Webinar On Soil & Climate By Dr Rattan Lal Organized At Amity University
Dr Rattan Lal said that the greenhouse effect is a bio-geography process that is essential for the progressive advancement of life on Earth.
The role of soil in the field of agricultural improvement including the development of the environment is very important. A webinar was organized by the Amity Food and Agriculture Foundation to provide an insight on the researches being carried out for maintaining soil health with Dr Rattan Lal, recipient of the World Food Prize 2020 and Professor at Ohio State University delivering a lecture on "Soil and Climate".
Dr Ashok K Chauhan, Founder President Amity Education Group and Dr W Selvamurthy, Chairman, Amity Science Technology and Innovation Foundation welcomed Dr Rattan Lal on the occasion. Dr Nutan Kaushik, Director General, Amity Food and Agriculture Foundation were also present during the event.
Dr Rattan Lal said that the greenhouse effect is a bio-geography process that is essential for the progressive advancement of life on Earth. Through this process, the gases present in the atmosphere of a planet or satellite help to make the temperature of the atmosphere higher. He added that the earth's atmosphere also affects greenhouses and due to the rapid impact of greenhouses, global temperatures are rising at a rate of 0.1 degrees Celsius per decade and our ecosystem cannot accommodate this boom. Dr Rattan Lal said that for the management of short-term global carbon, carbon dioxide manure will manage water, nutrition and caste manage climate change, accelerate silicate weathering, geo-engineering, and soil management.
Dr Rattan Lal said that to sequence atmospheric carbon dioxide in long-lived pools, Geologic Sequestration, Chemical Sequestration, Oceanic Sequestration, Biotic Sequestration and Pedologic Sequestration are necessary. Referring to Indian agriculture, Dr Rattan Lal suggested that for the development of agriculture in India, In-field burning of plant residues; flood-based irrigation; removal of top-soil for brick-making; Broadcasting fertilizer in water or on the soil; Plowing and puddling of soil; Traditional fuels (cow dung, crop residue, wood etc); Uncontrolled grazing by free-roaming cattle; Storage of grains in the open under a plastic cover; Subsidies for flood irrigation and nitrogen fertilizer and use of crop residues for other uses should be curbed.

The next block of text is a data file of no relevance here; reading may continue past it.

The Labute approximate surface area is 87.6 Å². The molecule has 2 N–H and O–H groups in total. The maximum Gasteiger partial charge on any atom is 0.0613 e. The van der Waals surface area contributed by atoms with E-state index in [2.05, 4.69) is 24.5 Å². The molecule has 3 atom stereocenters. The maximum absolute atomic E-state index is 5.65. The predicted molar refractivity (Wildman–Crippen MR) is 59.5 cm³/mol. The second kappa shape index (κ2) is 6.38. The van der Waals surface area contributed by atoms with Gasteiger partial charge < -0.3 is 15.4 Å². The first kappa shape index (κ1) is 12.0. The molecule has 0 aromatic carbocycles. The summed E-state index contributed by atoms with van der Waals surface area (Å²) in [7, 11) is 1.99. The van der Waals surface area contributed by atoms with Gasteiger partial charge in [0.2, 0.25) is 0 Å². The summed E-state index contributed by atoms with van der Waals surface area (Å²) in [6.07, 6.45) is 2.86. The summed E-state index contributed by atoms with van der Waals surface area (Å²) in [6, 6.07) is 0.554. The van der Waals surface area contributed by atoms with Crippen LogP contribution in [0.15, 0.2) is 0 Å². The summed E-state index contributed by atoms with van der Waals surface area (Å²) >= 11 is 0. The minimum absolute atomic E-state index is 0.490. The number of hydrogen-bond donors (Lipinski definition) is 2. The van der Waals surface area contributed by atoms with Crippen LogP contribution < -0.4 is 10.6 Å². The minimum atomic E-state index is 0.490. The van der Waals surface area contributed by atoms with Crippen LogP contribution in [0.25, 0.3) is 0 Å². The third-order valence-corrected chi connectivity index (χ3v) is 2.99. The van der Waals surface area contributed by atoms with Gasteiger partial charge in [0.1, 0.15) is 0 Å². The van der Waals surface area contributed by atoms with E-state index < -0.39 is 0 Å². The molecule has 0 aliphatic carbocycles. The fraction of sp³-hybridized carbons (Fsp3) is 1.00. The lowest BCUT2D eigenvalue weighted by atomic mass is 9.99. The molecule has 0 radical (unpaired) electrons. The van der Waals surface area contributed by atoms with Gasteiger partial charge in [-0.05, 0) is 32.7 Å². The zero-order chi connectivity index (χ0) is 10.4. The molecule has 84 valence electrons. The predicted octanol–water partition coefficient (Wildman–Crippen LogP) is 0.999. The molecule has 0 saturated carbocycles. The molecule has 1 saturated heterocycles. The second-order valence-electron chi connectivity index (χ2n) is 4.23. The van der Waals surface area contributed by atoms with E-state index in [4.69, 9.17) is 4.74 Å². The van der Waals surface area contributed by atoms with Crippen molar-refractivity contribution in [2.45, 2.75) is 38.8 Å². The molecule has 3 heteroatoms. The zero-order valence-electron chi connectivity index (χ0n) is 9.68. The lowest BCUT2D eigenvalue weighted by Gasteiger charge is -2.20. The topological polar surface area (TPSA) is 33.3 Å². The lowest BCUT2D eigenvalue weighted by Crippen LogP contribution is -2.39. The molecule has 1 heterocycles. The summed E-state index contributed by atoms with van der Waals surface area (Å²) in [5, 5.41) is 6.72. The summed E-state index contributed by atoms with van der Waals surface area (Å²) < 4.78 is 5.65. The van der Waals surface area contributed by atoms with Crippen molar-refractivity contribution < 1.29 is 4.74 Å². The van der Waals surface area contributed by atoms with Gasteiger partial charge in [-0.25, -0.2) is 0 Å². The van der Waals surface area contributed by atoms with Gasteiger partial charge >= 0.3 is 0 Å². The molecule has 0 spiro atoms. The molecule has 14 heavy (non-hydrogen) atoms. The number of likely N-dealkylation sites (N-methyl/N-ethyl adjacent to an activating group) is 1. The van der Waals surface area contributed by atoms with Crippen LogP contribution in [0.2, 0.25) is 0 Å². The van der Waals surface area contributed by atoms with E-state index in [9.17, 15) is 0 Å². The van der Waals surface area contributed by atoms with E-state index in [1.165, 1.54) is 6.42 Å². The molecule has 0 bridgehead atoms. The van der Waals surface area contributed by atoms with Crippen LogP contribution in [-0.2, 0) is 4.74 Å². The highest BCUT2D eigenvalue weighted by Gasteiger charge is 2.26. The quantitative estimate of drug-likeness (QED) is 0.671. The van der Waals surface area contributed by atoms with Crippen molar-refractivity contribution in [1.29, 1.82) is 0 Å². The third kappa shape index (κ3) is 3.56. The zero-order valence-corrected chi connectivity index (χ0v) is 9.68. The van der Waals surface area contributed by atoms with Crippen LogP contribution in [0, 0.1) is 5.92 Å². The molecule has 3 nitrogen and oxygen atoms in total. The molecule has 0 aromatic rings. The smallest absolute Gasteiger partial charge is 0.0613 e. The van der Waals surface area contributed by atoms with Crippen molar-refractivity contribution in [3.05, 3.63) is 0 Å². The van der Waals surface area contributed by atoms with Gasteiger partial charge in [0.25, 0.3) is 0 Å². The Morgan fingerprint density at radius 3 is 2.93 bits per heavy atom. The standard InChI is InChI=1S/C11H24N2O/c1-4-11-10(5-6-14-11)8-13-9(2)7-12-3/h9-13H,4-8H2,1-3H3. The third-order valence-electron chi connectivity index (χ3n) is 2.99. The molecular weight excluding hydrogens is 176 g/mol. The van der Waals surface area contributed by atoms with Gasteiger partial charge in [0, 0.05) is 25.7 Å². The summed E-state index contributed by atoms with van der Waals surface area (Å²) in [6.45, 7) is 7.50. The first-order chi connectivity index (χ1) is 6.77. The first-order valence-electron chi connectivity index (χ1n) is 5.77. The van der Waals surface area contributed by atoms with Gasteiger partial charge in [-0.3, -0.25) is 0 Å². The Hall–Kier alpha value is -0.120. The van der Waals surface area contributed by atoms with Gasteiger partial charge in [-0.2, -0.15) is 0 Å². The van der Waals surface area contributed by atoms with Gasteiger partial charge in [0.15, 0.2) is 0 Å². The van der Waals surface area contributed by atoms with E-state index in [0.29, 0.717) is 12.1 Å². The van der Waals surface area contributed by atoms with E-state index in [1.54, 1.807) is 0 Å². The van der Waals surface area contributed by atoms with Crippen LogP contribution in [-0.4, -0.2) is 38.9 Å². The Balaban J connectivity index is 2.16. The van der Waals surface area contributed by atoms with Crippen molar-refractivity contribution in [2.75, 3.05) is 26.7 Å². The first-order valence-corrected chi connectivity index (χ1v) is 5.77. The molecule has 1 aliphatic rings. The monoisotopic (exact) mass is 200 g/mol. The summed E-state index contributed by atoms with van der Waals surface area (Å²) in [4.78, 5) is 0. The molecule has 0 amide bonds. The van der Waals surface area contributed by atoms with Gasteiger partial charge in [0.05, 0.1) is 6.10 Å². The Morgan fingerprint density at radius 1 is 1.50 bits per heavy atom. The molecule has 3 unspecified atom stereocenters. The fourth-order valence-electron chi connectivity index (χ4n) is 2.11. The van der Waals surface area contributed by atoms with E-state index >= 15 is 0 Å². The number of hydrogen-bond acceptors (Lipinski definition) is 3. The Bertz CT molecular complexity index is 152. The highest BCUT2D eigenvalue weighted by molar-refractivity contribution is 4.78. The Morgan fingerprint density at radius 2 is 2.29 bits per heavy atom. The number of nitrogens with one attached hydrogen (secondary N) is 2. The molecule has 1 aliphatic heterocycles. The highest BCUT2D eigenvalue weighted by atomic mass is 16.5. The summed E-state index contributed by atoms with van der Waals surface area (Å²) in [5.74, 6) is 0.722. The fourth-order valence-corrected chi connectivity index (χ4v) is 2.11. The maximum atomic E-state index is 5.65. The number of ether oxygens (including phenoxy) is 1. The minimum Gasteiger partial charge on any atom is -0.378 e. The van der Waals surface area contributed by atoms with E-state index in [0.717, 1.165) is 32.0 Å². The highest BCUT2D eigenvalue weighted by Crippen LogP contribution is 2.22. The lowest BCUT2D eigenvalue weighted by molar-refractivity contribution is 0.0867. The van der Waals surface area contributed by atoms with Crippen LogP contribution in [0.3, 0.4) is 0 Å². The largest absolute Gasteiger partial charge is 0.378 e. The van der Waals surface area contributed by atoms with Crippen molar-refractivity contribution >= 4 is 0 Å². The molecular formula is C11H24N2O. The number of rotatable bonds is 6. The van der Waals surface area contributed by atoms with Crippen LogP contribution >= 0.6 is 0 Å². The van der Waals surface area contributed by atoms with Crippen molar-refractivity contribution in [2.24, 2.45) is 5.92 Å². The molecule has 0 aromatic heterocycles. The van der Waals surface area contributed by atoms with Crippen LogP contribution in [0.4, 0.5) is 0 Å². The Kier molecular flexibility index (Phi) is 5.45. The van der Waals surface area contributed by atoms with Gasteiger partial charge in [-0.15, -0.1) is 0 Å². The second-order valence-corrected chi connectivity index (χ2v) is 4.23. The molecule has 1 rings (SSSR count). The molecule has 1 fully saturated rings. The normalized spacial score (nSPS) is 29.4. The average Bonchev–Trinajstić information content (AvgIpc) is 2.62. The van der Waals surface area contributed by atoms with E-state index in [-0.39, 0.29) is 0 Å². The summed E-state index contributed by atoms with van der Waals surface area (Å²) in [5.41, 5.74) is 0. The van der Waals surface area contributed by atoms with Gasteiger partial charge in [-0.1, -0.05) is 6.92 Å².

He further suggested for adoption of conservation agriculture; Recycling of crop residues and animal waste on land; Clean fuel has to be provided for rural areas; Protecting prime agricultural land against urbanization; Trees have to be planted on the upper areas; Soil and environment-based education to be provided at the school and college level; Paying farmers for ecosystem services; Encourage religious institutions to preach land ethics and protection of soil and nature; Increase dialogue with policymakers and involve panchayats & communities in soil restoration for Indian farming system to be strengthened. He added that scientists of Amity are doing excellent work in the field of agriculture, soil, and water conservation etc and stated that science is benefited only when people are aware and can get information.
Addressing the guests and students, Dr Ashok K. Chauhan said that research work is being done by the scientists and scholars of Amity to address the challenges arising in agriculture and allied sectors. He averred that amity not only trains farmers through various conferences and training programmes but also goes to their fields and provides troubleshooting of the problems faced by them. Dr Chauhan stated that agriculture is most important for the development of any nation and students are motivated by Amity to focus on research and innovation in this field.
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